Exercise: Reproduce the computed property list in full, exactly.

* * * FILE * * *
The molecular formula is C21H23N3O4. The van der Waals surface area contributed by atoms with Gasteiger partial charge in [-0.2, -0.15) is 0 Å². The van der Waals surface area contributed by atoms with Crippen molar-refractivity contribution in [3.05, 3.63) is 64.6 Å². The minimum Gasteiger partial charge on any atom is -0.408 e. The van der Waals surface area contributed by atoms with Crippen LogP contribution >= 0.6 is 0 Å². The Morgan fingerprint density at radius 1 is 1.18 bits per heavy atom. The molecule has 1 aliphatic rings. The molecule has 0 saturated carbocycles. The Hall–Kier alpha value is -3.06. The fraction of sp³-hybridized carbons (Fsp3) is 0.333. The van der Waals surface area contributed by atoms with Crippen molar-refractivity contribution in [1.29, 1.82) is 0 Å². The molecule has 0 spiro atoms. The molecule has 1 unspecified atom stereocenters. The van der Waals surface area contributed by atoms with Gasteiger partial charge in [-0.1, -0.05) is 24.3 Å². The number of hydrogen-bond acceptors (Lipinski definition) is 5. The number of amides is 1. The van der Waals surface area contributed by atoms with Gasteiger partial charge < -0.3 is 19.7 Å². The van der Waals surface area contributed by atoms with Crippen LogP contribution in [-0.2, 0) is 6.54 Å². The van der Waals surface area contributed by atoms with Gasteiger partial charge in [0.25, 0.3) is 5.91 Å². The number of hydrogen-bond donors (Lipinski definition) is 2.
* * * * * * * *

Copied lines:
The molecular formula is C21H23N3O4. The van der Waals surface area contributed by atoms with Gasteiger partial charge in [-0.2, -0.15) is 0 Å². The van der Waals surface area contributed by atoms with Crippen molar-refractivity contribution in [3.05, 3.63) is 64.6 Å². The minimum Gasteiger partial charge on any atom is -0.408 e. The van der Waals surface area contributed by atoms with Crippen LogP contribution >= 0.6 is 0 Å². The Morgan fingerprint density at radius 1 is 1.18 bits per heavy atom. The molecule has 1 aliphatic rings. The molecule has 0 saturated carbocycles. The Hall–Kier alpha value is -3.06. The fraction of sp³-hybridized carbons (Fsp3) is 0.333. The van der Waals surface area contributed by atoms with Crippen molar-refractivity contribution in [1.29, 1.82) is 0 Å². The molecule has 0 spiro atoms. The molecule has 1 unspecified atom stereocenters. The van der Waals surface area contributed by atoms with Gasteiger partial charge in [-0.1, -0.05) is 24.3 Å². The number of hydrogen-bond acceptors (Lipinski definition) is 5. The number of amides is 1. The van der Waals surface area contributed by atoms with Gasteiger partial charge < -0.3 is 19.7 Å². The van der Waals surface area contributed by atoms with Crippen LogP contribution in [-0.2, 0) is 6.54 Å². The van der Waals surface area contributed by atoms with Gasteiger partial charge in [0.25, 0.3) is 5.91 Å². The number of hydrogen-bond donors (Lipinski definition) is 2.